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NNSL Photo/graphic

From left to right, Dianne Peckford, Nikki Nephan, Joanne Parsons, Claudine Wells, Helga Harlander and Lorna Jones-Martin gathered with others to write letters of protest on behalf of Amnesty International this past weekend. The letters were sent to leaders of governments and prisons in foreign countries where people are facing human rights violations. - Dez Loreen/NNSL photo

Letters of support

Dez Loreen
Northern News Services

Inuvik (Dec 15/06) - Action took the form of words this past weekend, as a group of women gathered to support Amnesty International's annual write-a-thon.

Dianne Peckford was the main organizer of the Inuvik event, which began Saturday morning.

"We are here to write letters of support to people facing discrimination in other countries," explained Peckford.

Each year, Amnesty International posts case files of their investigations on their website for co-ordinators such as Peckford to download.

"There are many people to choose, from a wide range of countries," she said.

In her apartment where the women met to write, posters and letters were posted on the wall as examples.

Pamphlets and other information was also provided for the writers.

"Letter writing is effective," said Peckford.

"We have had feedback that this helps those people in other countries." The letters are addressed to leaders of governments and prisons where prisoners are believed to be suffering.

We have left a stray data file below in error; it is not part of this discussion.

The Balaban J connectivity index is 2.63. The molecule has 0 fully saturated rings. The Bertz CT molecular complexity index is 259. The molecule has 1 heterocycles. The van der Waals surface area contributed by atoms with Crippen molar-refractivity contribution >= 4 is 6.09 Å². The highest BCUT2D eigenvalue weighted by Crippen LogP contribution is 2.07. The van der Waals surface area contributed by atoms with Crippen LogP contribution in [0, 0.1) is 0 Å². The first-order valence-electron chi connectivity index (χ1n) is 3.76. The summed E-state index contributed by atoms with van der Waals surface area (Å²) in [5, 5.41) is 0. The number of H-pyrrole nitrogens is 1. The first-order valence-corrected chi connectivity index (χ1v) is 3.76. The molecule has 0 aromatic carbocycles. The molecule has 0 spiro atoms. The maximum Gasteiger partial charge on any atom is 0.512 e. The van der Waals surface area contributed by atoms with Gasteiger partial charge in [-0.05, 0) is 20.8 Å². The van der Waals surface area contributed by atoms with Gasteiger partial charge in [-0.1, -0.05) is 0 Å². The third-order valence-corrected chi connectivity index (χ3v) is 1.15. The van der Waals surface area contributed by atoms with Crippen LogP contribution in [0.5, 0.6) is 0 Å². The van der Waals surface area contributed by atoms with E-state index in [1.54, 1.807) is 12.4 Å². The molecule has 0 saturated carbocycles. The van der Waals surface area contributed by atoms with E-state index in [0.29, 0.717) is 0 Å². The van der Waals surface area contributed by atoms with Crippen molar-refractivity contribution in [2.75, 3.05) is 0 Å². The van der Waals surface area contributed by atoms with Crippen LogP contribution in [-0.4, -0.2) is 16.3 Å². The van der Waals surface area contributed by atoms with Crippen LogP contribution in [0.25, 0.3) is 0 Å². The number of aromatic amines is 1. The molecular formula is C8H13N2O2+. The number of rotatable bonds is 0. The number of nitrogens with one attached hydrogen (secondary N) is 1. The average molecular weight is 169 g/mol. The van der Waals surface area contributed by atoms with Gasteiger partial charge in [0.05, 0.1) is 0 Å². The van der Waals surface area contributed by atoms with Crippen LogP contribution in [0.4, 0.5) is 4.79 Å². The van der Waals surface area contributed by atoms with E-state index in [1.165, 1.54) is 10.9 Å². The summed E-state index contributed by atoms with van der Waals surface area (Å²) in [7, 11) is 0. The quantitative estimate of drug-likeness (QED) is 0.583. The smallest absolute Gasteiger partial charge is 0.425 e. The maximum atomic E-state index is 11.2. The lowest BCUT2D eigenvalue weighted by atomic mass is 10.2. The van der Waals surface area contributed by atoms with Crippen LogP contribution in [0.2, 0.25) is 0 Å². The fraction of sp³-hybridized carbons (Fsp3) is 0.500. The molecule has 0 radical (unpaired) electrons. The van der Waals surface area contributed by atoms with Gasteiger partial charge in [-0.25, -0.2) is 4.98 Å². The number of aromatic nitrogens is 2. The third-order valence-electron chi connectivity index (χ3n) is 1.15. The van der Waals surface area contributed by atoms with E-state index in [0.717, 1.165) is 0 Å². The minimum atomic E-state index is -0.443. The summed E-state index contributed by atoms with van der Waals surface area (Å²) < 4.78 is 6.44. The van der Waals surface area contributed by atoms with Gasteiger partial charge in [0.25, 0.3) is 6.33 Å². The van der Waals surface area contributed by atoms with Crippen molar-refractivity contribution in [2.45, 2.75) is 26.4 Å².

"We send out letters that are diplomatic and non-threatening," said Peckford.

Peckford has been involved in the project for more than seven years and has written a lot of letters to many nations.

"There are many injustices in the world and bad things happening to people overseas who wish to speak their mind," she said.

Peckford gave an example of a man being harassed by militia because of his fight against AIDS in his community.

"I wrote to the government to provide that man with protection," said Peckford.

"In countries like Colombia, the worst thing you can be is a protester or activist."

Another option for people wanting to express their support for political prisoners is to send them postcards.

"Instead of writing to the governments, you can send non-religious post cards to the people," said Peckford.

Lorna Jones-Martin also wrote letters on Saturday.

"We discovered that there are human rights atrocities going on and we hope our letters will have an effect on the people and their government," said Jones-Martin.

This is Jones-Martin's first letter writing campaign, but she believes this will make a difference.

"Ground-level support is a great way to get involved with international action," she said.

She wrote a letter to the government of Sudan, to ask them to enforce peacekeeping missions there.

"I hope these letters have some sort of positive effect," said Jones-Martin.